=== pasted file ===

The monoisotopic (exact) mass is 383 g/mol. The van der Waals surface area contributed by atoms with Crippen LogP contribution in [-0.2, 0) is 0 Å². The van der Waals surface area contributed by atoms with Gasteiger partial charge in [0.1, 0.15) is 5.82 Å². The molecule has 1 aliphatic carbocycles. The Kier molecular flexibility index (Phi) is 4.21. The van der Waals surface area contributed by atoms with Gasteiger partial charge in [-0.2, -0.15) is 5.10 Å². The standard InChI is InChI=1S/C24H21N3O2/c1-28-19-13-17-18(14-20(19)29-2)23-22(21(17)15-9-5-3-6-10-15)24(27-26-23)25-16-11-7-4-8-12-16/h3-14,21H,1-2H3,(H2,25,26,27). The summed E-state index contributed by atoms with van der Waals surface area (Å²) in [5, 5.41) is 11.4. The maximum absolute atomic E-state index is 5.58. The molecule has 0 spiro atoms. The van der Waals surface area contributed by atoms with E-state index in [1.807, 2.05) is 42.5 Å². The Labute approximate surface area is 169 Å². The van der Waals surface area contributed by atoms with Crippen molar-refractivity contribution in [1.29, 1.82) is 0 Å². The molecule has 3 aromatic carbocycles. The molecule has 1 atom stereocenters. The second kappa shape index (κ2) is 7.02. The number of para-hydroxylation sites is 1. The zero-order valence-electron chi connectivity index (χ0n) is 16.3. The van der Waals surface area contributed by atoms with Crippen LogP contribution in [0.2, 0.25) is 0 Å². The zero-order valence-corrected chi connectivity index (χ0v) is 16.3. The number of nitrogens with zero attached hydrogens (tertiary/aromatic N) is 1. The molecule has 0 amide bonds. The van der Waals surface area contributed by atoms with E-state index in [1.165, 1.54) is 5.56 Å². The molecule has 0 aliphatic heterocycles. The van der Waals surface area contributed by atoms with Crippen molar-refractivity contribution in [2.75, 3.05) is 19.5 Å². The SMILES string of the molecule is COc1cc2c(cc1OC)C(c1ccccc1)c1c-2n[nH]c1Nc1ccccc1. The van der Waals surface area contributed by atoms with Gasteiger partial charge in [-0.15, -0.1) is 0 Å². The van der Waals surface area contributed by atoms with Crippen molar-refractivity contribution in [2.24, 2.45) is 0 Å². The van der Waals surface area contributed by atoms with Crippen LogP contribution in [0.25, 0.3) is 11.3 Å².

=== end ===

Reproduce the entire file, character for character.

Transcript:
The monoisotopic (exact) mass is 383 g/mol. The van der Waals surface area contributed by atoms with Crippen LogP contribution in [-0.2, 0) is 0 Å². The van der Waals surface area contributed by atoms with Gasteiger partial charge in [0.1, 0.15) is 5.82 Å². The molecule has 1 aliphatic carbocycles. The Kier molecular flexibility index (Phi) is 4.21. The van der Waals surface area contributed by atoms with Gasteiger partial charge in [-0.2, -0.15) is 5.10 Å². The standard InChI is InChI=1S/C24H21N3O2/c1-28-19-13-17-18(14-20(19)29-2)23-22(21(17)15-9-5-3-6-10-15)24(27-26-23)25-16-11-7-4-8-12-16/h3-14,21H,1-2H3,(H2,25,26,27). The summed E-state index contributed by atoms with van der Waals surface area (Å²) in [5, 5.41) is 11.4. The maximum absolute atomic E-state index is 5.58. The molecule has 0 spiro atoms. The van der Waals surface area contributed by atoms with E-state index in [1.807, 2.05) is 42.5 Å². The Labute approximate surface area is 169 Å². The van der Waals surface area contributed by atoms with Crippen molar-refractivity contribution in [1.29, 1.82) is 0 Å². The molecule has 3 aromatic carbocycles. The molecule has 1 atom stereocenters. The second kappa shape index (κ2) is 7.02. The number of para-hydroxylation sites is 1. The zero-order valence-electron chi connectivity index (χ0n) is 16.3. The van der Waals surface area contributed by atoms with Crippen LogP contribution in [0.2, 0.25) is 0 Å². The zero-order valence-corrected chi connectivity index (χ0v) is 16.3. The number of nitrogens with zero attached hydrogens (tertiary/aromatic N) is 1. The molecule has 0 amide bonds. The van der Waals surface area contributed by atoms with E-state index in [1.165, 1.54) is 5.56 Å². The molecule has 0 aliphatic heterocycles. The van der Waals surface area contributed by atoms with Crippen molar-refractivity contribution in [2.75, 3.05) is 19.5 Å². The SMILES string of the molecule is COc1cc2c(cc1OC)C(c1ccccc1)c1c-2n[nH]c1Nc1ccccc1. The van der Waals surface area contributed by atoms with Gasteiger partial charge in [-0.15, -0.1) is 0 Å². The van der Waals surface area contributed by atoms with Crippen molar-refractivity contribution in [2.24, 2.45) is 0 Å². The van der Waals surface area contributed by atoms with Crippen LogP contribution in [0.25, 0.3) is 11.3 Å².